A Shot in the Dark


The Musket ball from Pot Street, Altrincham.

Sometimes the smallest objects can lead you down some unexpected research paths, where the provenance (archaeology-speak for location and context) is as important, if not more so, than the object itself. This is often very true of ancient hoards rich in precious metals. It’s the information they contain and their location that are the most important piece of evidence not their monitary value. This was the case with the Early Medieval Silverdale hoard, north of Lancashire, which I described several years ago on this blog. Amongst the 141 fragments of chopped-up arm rings and ingots, 27 coins, fourteen ingots, ten complete arm rings, six bossed brooch fragments, two finger rings, and a fine wire braid, was a single coin that bore the name of a previously-unknown Viking ruler of northern England – Airedconut.

Likewise, in a very limited way, the small round metal object that my predecessor as chair of the South Trafford Archaeological Group, Derek Pierce, handed to me before Christmas, has taken me on an intriguing byway into Altrincham’s history.


The 1879-80 Market House, Altrincham.

This object was found wedged between two stone sets (that’s shaped square and rectangular-sectioned stones) on Pot Street, a short road between the bigger Market Street and Greenwood Street, to the north of the Altrincham covered market during some recent building work. This object is a musket ball weighing 24gms, with a diameter 16mm or 0.62 inches. It appears to be made from a lead alloy (either tin or pewter) and was dark grey in colour, having been cast. On one side a flattened area suggested that it had been fired and had hit something. The dimensions, fabric and form of the ball suggested a late 18th to mid-19th century date and that is was fired from a musket; that is a muzzle-loaded smoothbore gun.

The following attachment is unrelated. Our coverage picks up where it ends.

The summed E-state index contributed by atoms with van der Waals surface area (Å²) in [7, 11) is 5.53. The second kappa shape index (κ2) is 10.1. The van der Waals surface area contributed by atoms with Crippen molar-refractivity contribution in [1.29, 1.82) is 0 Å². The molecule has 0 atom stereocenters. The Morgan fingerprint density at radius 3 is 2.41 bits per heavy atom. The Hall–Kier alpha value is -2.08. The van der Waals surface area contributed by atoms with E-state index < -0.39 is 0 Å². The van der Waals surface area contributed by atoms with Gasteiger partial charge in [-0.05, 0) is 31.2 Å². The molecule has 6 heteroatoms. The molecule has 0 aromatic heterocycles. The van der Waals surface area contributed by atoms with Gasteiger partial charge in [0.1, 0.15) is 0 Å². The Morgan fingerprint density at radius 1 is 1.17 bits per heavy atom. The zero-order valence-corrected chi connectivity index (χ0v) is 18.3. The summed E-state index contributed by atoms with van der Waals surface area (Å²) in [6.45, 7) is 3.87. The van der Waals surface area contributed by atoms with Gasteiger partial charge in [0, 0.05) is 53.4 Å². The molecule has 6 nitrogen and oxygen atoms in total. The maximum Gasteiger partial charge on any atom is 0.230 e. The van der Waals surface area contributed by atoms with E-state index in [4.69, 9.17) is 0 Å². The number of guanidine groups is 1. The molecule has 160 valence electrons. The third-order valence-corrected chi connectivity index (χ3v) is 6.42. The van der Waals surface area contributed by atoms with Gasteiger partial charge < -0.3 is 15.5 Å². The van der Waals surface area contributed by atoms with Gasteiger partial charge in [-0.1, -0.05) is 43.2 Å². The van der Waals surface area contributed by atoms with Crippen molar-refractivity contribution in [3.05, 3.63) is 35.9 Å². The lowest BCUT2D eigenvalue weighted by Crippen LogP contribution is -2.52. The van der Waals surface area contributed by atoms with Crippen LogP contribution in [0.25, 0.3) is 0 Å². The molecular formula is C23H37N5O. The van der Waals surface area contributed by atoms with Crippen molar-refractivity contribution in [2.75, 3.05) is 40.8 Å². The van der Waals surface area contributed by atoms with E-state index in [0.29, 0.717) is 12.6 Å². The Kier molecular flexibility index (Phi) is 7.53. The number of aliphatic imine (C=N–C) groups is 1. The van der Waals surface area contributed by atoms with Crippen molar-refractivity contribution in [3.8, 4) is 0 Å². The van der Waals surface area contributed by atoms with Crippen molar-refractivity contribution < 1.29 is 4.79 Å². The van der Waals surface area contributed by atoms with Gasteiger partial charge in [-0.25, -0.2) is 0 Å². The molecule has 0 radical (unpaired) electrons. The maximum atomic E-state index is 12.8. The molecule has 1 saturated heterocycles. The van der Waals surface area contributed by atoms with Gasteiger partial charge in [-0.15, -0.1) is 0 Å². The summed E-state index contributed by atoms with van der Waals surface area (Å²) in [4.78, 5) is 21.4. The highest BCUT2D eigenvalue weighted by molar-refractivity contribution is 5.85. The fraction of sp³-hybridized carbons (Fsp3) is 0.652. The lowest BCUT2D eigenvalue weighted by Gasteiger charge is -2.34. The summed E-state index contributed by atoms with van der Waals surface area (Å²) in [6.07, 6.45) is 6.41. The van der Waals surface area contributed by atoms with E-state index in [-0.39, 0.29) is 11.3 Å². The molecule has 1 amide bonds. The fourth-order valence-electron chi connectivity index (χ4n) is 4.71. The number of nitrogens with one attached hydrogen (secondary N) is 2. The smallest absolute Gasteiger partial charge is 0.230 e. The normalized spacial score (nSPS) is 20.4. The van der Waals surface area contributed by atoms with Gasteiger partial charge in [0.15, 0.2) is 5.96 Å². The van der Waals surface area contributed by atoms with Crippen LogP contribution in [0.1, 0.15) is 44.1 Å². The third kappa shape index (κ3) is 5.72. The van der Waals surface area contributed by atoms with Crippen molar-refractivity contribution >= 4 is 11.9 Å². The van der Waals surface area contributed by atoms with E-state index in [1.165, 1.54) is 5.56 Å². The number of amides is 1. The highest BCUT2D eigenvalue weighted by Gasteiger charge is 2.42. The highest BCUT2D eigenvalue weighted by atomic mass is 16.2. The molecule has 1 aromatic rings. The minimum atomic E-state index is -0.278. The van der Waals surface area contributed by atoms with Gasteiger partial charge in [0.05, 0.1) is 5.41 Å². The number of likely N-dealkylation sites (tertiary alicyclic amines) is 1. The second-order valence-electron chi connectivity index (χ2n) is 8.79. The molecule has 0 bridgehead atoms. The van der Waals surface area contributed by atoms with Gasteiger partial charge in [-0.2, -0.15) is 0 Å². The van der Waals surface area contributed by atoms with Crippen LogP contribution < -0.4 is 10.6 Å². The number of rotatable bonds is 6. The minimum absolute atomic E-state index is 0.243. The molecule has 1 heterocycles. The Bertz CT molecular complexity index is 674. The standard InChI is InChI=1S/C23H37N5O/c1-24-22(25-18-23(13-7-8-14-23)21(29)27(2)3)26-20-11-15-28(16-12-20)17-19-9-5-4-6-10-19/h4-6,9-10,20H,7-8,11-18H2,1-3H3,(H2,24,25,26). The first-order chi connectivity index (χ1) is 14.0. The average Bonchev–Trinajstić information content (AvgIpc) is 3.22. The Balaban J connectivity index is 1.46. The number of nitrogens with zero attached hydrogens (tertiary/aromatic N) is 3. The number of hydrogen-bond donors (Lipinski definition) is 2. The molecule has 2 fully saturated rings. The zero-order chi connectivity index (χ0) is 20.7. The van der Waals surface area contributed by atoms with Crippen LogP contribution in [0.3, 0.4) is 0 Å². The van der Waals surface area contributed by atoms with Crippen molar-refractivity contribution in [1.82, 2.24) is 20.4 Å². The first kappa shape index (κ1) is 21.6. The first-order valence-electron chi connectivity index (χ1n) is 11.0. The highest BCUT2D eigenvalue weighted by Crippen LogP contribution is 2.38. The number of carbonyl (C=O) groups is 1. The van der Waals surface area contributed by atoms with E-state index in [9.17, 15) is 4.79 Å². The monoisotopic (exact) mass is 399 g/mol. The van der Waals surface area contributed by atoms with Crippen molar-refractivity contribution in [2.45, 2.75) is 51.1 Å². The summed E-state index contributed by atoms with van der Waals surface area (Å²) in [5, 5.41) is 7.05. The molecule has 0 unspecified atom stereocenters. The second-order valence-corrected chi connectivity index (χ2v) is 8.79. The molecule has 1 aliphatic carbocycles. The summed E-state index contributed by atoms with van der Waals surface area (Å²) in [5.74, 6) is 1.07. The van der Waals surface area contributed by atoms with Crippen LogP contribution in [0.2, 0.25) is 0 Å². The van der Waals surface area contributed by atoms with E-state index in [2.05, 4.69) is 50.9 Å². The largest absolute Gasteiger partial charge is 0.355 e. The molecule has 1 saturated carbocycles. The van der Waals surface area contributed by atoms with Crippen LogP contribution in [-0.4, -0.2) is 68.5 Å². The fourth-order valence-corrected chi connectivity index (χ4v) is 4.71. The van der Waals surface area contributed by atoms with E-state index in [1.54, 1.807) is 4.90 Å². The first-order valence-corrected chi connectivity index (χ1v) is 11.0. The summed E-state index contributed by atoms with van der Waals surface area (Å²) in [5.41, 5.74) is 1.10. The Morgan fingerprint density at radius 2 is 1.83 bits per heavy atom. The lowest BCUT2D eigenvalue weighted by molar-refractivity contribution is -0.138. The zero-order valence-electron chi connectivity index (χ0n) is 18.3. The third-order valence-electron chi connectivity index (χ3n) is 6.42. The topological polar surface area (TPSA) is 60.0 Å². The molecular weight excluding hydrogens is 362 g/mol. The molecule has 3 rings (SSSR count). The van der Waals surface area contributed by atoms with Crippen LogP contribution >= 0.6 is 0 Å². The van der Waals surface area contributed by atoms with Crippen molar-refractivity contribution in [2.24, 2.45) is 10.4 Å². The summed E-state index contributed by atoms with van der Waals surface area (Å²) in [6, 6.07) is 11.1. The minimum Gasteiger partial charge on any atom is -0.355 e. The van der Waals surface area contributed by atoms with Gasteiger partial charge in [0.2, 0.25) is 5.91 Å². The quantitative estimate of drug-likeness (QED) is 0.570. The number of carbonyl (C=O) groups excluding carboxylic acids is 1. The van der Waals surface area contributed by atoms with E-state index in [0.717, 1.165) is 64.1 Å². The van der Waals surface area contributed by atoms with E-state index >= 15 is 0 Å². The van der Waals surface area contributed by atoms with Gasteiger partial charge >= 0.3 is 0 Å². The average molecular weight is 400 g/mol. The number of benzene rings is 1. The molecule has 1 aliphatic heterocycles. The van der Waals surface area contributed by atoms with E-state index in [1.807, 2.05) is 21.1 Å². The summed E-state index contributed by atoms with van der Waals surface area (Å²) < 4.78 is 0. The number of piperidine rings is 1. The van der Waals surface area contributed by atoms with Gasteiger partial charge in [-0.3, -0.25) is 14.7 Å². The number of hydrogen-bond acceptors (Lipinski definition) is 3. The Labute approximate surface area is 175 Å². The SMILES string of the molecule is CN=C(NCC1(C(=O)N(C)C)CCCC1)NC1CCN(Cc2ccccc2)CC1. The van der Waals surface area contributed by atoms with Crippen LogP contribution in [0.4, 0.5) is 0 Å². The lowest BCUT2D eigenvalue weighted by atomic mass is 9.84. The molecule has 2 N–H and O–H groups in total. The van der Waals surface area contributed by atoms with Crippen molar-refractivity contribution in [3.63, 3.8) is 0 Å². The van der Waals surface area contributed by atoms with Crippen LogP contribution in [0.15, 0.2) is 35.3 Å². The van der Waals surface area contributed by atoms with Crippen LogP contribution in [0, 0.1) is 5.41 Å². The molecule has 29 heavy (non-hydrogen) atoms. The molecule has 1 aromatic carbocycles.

1875 Ordnance Survey 60 inch map of Altrincham showing the Drill Hall and Ground on the site of the later Market House, Altrincham.

The stone-setts appeared to be contemporary with the market hall or house, a ’pretty building with giant pilasters and lunette windows’ (according to the most recent Pevsner architectural guide for Cheshire), built in 1879-80. Before that date this area was a green-field site, on the southern edge of the late medieval market and by the early 19th century a patch of unbuilt land with buildings to the north and east. Sometime in the mid-19th century a Volunteer Drill Hall was built for the Cheshire Yeomanry on the eastern side of what is now Greenwood Street. The Drill Ground ran to the south-west and north-west of the drill hall, the very area that in 1879-80 became the Market House and an open-air market area.

It thus seems highly probable that the musket ball was lost in the mid-19th century story, demonstrating once more archaeology’s ability to throw a window on the past through the smallest of items.

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